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From Securities Regulation Daily, May 3, 2018

SEC chairman continues focus on retail investors, investment advice

By Amanda Maine, J.D.

In remarks at Temple University, SEC Chairman Jay Clayton again expressed the importance of the retail investor market, an area he has focused on since the beginning of his tenure in May 2017. Retail investor participation in the capital markets has been a democratizing force in our society, he said. Clayton remarked that markets provide a deep pool of capital from which businesses can finance their growth, through both banking sector financing and retail investors. He also touted the Commission’s recently proposed rules on the standards of conducts for investment professionals.

Facilitating retail investor participation. According to Clayton, improving the U.S. markets to facilitate retail participation has been a decades-long endeavor between the SEC and the markets. He pointed out that in 1952, only 4.2 percent of the U.S. population owned stock and that such transactions were expensive because of fixed commissions and other factors that raised the costs and risks to retail investors. In contrast, 44 percent of all U.S. households own at least one mutual fund today, Clayton said.

Clayton praised the work of former SEC Chairman Arthur Levitt for his contributions in enhancing retail investor participation. In the 1990s, Levitt helped bring transparency to the markets through municipal securities reporting, enhancing the use and accessibility of EDGAR, putting in place Regulation ATS, and fostering the growth of ETFs, Clayton stated. During this time, industry participants also supplied competition and innovation, Clayton said, and retail investors started shopping around and demanding better, lower-cost products and services.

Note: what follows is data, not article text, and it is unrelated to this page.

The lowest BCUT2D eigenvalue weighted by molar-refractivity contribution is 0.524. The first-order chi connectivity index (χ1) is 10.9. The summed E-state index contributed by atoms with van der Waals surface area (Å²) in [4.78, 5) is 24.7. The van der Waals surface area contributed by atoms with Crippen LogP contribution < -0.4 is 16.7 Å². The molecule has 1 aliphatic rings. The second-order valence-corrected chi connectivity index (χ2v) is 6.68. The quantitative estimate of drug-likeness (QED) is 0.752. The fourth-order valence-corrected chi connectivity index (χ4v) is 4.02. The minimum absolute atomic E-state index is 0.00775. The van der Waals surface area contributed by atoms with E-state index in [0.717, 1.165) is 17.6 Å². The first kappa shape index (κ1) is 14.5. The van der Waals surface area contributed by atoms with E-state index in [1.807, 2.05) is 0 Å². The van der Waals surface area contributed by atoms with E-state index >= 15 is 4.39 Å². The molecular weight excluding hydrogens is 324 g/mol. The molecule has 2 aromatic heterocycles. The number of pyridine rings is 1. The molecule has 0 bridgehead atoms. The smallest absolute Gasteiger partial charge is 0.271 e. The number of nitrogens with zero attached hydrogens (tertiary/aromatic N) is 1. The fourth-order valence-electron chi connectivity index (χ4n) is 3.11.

Planning for retirement is also integral because people are largely responsible for funding their own retirement, Clayton advised. Where in the past, those nearing retirement that had defined benefit plans (such as pension plans) outnumbered those that had defined contribution plans (such as 401(k)s), these numbers have flipped in recent years, Clayton said. He also noted that life expectancy has increased, emphasizing that it is more important than ever for people to invest in their own futures.

For this reason, "It troubles me that over half of Americans have no retirement savings," Clayton said. He acknowledged that one reason for the lack of savings is income-based, noting that according to a recent study more than half of Americans have under one thousand dollars in savings. Access to personal investment advice is of critical importance, he stressed. Professional investment advisors can "help cut through the jargon and patiently encourage people to put a little bit away here and there," according to Clayton.